Last night I was part of a conversation that included a side reference to observing remembrance day in church (since it actually falls on a Sunday.) Last two years we've reeled off names of Canadian soldiers who died that year for us to remember. I think there are possibly a number of other things to remember as well. Here's my list. I should mention that this has been heavily influenced by a coworker's impressions of a history of World War II -- a book that demonstrates conclusively to his mind, and I think that he's got a pretty good one, that there were no good guys in that war. So, the list.
Several categories of victims come to mind.
Let's start with those whom the military arrogantly call collateral damage. Innocent bystanders who die because of war. Simple. Remember them.
Then let's remember the homeless and orphans through war, and their suffering. Finally let's remember the children of the future who will simply have less through the wanton wastage of resources by the armies of the world.
Along with victims, I'd like to remember the courageous and faith-filled ones who refuse to bow to the god of war. They, just like the young Hebrew men in Daniel, believe that God is able to save his people without resorting to carnal force, and resolve that even if He doesn't, they will not sacrifice their consciences to their countries or the forces of culture around them. Some of these have suffered horribly for their righteous stand throughout the centuries. Read this.
Try the law of unintended consequences for example.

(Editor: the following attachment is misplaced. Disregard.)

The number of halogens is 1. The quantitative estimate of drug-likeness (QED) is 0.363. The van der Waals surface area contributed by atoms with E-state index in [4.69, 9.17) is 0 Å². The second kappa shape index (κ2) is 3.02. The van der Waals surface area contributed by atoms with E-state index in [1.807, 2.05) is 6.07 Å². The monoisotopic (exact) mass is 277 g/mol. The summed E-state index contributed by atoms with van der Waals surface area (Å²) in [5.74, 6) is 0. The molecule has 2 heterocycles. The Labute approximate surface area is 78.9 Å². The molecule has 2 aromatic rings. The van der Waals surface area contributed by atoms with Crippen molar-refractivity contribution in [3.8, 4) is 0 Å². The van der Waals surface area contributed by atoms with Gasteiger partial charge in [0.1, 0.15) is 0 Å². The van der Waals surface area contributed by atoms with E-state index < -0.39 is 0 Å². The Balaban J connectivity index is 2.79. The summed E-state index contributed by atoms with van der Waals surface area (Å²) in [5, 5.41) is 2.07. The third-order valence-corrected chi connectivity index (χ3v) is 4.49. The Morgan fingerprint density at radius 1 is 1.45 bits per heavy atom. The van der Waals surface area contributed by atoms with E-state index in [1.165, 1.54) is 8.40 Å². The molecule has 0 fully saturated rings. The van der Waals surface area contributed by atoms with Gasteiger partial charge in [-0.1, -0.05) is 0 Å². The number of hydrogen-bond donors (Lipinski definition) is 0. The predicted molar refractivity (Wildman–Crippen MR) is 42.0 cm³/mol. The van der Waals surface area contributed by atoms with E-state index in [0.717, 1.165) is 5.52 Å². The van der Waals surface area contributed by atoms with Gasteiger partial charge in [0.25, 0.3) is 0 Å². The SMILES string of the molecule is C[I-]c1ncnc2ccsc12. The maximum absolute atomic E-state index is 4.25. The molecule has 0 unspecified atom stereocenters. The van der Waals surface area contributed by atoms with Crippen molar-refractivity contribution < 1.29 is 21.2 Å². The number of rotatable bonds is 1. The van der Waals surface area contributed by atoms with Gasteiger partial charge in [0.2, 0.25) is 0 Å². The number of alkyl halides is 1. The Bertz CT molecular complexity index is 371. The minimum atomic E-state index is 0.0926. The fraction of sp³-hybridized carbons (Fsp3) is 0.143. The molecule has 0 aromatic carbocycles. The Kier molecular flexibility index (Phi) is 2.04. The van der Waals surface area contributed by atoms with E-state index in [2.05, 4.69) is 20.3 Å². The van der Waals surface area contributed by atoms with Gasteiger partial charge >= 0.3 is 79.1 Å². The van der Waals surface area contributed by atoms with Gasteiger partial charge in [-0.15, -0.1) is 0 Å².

The fact is that war seldom accomplishes what it sets out to do. Every treaty contains the seeds of the next conflict. Every military ally has the possibility of becoming an enemy next. The evil Taliban of the present and the gallant, freedom fighting Mujahadeen of the past are, as I understand it, the same people. World War II, the popular no. 1 example of a just war, was a weird trade off where we took out Hitler by enabling Stalin.
Remember the adage that says that the first casualty of war is the truth. The implication is that people who believe the government's story about the state of the world and therefore enlist are perhaps not firstly heroes but dupes. Let us hope not. I have friends who have had military careers and they're not. But whole nations have been duped. No doubt about that.
Remember that today's generals march not into the front with their men. Soldiers who enlist as men are reduced to being someone else's pawns. Ugly but true.
Finally my choice for a remembrance day hymn.
The coda from Bruce Cockburn's It's Goin' Down Slow suits my mood for this Remembrance Day.
God, damn the hands of glory
That hold the bloody firebrand high
Close the book and end the story
Of how so many men have died
Let the world retain in memory
That mighty tongues tell mighty lies
And if mankind must have an enemy
Let it be his warlike pride
Let it be his warlike pride